CHA-IMACT conference

The 2017 Community Housing Aotearoa IMPACT conference was the biggest yet for the sector that is leading much of the change happening in social housing.There were around 300 people at Te Papa in Wellington and the atmosphere was vibrant and full of ideas for building homes and communities. This reflects the reality of a near doubling in size for the sector in the past two years.

Wellbeing, whānau and human rights

Hurimoana Nui Dennis, Te Puea Memorial Marae (photo credit: Liana Pantaleo, Scoop)

The conference opening session set the tone for the conference as the keynote speakers Girol Karacaoglu, David Rutherford and Hurimoana Dennis focused on the human and people-centred aspects of housing. Head of Victoria University School of Government Girol Karacaoglu used his extensive knowledge of public policy and government to emphasise the importance on focusing on wellbeing for everyone and designing all policy to achieve this and to recognise the interconnection between housing and other parts of wellbeing.

Chief Human Rights Commissioner David Rutherford focused on the commitment to housing as a human right in his address. He emphasised that over and over again, successive New Zealand government’s have made promises to the international community to uphold the right to housing. But once back home in New Zealand, these commitments to adequate housing for all continue to go unfilled. He called for a New Zealand Homes Accord that all politicians should agree to based on the United Nations Right to Housing.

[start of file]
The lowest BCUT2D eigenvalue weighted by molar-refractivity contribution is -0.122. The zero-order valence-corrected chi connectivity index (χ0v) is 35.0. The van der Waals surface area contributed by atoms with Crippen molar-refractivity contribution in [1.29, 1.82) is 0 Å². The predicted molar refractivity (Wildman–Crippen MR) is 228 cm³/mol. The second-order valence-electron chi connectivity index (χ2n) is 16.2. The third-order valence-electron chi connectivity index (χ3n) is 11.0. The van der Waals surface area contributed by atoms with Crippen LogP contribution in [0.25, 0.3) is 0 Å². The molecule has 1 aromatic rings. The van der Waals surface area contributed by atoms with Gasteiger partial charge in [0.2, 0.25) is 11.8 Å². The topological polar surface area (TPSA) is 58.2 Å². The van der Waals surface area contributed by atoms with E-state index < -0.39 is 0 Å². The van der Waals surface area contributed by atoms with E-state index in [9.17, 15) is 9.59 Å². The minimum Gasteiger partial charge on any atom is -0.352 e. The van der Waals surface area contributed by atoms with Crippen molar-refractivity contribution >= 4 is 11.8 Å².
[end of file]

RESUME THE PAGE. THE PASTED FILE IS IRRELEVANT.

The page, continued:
…ahakoa te aha, mahingia te mahi…

…it does not matter how big or challenging the task, get on and do what needs to be done…)

Hurimoana Denis reflected on what he and his community learned as a result of opening the doors of Te Puea Marae to more than a hundred homeless families during the winter of 2016. He said how appalled he was at the way many of the people who came to the marae had been treated by the government agencies that were supposed to there to help them. This lack of responsiveness compounds the problems of lack of income, over-crowding and evictions that the people in his community are facing. He celebrated the way the marae and local community did come together to help and how they were able to help into housing over 130 of the more than 180 whānau that came to the marae.

The Politics of Housing

The politics of housing took centre stage on the first day of the conference featuring opening addresses from the Associate Minister for Housing, Hon Alfred Ngaro and Wellington Mayor Justin Lester in the morning session, as well as a housing policy debate in the evening featuring representatives from political parties.